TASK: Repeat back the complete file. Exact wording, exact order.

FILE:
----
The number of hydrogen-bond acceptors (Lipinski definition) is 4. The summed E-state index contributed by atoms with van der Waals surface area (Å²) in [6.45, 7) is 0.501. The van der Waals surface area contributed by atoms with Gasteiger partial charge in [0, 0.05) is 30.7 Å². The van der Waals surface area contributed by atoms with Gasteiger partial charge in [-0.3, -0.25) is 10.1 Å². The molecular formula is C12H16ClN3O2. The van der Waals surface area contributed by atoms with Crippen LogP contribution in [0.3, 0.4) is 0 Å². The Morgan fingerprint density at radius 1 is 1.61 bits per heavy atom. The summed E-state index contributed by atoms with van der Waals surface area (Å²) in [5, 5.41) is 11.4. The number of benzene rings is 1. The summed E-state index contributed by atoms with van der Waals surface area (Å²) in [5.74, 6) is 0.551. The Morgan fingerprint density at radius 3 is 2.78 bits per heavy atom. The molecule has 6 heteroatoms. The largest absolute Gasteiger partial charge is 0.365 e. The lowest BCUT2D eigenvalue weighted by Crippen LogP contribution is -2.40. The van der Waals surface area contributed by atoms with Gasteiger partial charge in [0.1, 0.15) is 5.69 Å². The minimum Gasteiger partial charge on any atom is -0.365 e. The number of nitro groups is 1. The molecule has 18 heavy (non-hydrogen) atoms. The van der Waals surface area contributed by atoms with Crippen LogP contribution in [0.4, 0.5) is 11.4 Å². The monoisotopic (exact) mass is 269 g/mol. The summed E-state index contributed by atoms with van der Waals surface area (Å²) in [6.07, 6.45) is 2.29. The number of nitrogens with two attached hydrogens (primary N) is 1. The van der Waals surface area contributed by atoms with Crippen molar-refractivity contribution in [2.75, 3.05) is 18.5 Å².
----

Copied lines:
The number of hydrogen-bond acceptors (Lipinski definition) is 4. The summed E-state index contributed by atoms with van der Waals surface area (Å²) in [6.45, 7) is 0.501. The van der Waals surface area contributed by atoms with Gasteiger partial charge in [0, 0.05) is 30.7 Å². The van der Waals surface area contributed by atoms with Gasteiger partial charge in [-0.3, -0.25) is 10.1 Å². The molecular formula is C12H16ClN3O2. The van der Waals surface area contributed by atoms with Crippen LogP contribution in [0.3, 0.4) is 0 Å². The Morgan fingerprint density at radius 1 is 1.61 bits per heavy atom. The summed E-state index contributed by atoms with van der Waals surface area (Å²) in [5, 5.41) is 11.4. The number of benzene rings is 1. The summed E-state index contributed by atoms with van der Waals surface area (Å²) in [5.74, 6) is 0.551. The Morgan fingerprint density at radius 3 is 2.78 bits per heavy atom. The molecule has 6 heteroatoms. The largest absolute Gasteiger partial charge is 0.365 e. The lowest BCUT2D eigenvalue weighted by Crippen LogP contribution is -2.40. The van der Waals surface area contributed by atoms with Gasteiger partial charge in [0.1, 0.15) is 5.69 Å². The minimum Gasteiger partial charge on any atom is -0.365 e. The number of nitro groups is 1. The molecule has 18 heavy (non-hydrogen) atoms. The van der Waals surface area contributed by atoms with Crippen LogP contribution in [0.4, 0.5) is 11.4 Å². The monoisotopic (exact) mass is 269 g/mol. The summed E-state index contributed by atoms with van der Waals surface area (Å²) in [6.07, 6.45) is 2.29. The number of nitrogens with two attached hydrogens (primary N) is 1. The van der Waals surface area contributed by atoms with Crippen molar-refractivity contribution in [2.75, 3.05) is 18.5 Å².